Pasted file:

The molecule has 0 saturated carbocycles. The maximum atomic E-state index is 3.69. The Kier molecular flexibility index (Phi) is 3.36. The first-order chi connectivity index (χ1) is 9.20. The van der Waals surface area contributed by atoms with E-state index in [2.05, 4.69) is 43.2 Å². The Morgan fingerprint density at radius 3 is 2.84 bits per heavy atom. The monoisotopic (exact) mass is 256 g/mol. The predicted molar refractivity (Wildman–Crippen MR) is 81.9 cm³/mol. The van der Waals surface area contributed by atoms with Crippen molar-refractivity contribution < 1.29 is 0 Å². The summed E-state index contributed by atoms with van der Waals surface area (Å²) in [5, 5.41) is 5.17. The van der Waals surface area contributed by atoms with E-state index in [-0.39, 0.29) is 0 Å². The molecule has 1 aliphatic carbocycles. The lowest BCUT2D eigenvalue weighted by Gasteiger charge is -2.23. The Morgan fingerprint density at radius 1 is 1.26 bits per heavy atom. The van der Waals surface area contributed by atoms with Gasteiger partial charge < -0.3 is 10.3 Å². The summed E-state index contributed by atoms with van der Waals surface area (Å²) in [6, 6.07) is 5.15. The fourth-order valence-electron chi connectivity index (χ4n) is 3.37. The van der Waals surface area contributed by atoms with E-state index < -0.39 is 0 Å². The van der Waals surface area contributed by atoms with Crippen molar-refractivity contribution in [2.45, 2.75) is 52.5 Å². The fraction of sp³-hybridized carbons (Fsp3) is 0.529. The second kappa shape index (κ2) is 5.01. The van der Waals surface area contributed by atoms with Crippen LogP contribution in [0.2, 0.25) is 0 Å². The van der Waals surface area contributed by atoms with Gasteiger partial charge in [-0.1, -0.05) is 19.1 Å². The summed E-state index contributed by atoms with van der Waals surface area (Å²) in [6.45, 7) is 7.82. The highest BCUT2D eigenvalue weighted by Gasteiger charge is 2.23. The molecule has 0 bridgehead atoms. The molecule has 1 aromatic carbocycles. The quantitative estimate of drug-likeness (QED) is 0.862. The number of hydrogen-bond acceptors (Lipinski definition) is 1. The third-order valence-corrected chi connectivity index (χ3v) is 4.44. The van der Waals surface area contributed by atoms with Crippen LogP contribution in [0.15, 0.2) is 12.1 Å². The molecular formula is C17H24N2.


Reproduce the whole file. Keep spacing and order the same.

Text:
The molecule has 0 saturated carbocycles. The maximum atomic E-state index is 3.69. The Kier molecular flexibility index (Phi) is 3.36. The first-order chi connectivity index (χ1) is 9.20. The van der Waals surface area contributed by atoms with E-state index in [2.05, 4.69) is 43.2 Å². The Morgan fingerprint density at radius 3 is 2.84 bits per heavy atom. The monoisotopic (exact) mass is 256 g/mol. The predicted molar refractivity (Wildman–Crippen MR) is 81.9 cm³/mol. The van der Waals surface area contributed by atoms with Crippen molar-refractivity contribution < 1.29 is 0 Å². The summed E-state index contributed by atoms with van der Waals surface area (Å²) in [5, 5.41) is 5.17. The van der Waals surface area contributed by atoms with E-state index in [-0.39, 0.29) is 0 Å². The molecule has 1 aliphatic carbocycles. The lowest BCUT2D eigenvalue weighted by Gasteiger charge is -2.23. The Morgan fingerprint density at radius 1 is 1.26 bits per heavy atom. The van der Waals surface area contributed by atoms with Gasteiger partial charge < -0.3 is 10.3 Å². The summed E-state index contributed by atoms with van der Waals surface area (Å²) in [6, 6.07) is 5.15. The fourth-order valence-electron chi connectivity index (χ4n) is 3.37. The van der Waals surface area contributed by atoms with E-state index < -0.39 is 0 Å². The van der Waals surface area contributed by atoms with Crippen molar-refractivity contribution in [2.45, 2.75) is 52.5 Å². The fraction of sp³-hybridized carbons (Fsp3) is 0.529. The second kappa shape index (κ2) is 5.01. The van der Waals surface area contributed by atoms with Crippen LogP contribution in [0.2, 0.25) is 0 Å². The van der Waals surface area contributed by atoms with Gasteiger partial charge in [-0.1, -0.05) is 19.1 Å². The summed E-state index contributed by atoms with van der Waals surface area (Å²) in [6.45, 7) is 7.82. The highest BCUT2D eigenvalue weighted by Gasteiger charge is 2.23. The molecule has 0 bridgehead atoms. The molecule has 1 aromatic carbocycles. The quantitative estimate of drug-likeness (QED) is 0.862. The number of hydrogen-bond acceptors (Lipinski definition) is 1. The third-order valence-corrected chi connectivity index (χ3v) is 4.44. The van der Waals surface area contributed by atoms with Crippen LogP contribution in [0.15, 0.2) is 12.1 Å². The molecular formula is C17H24N2.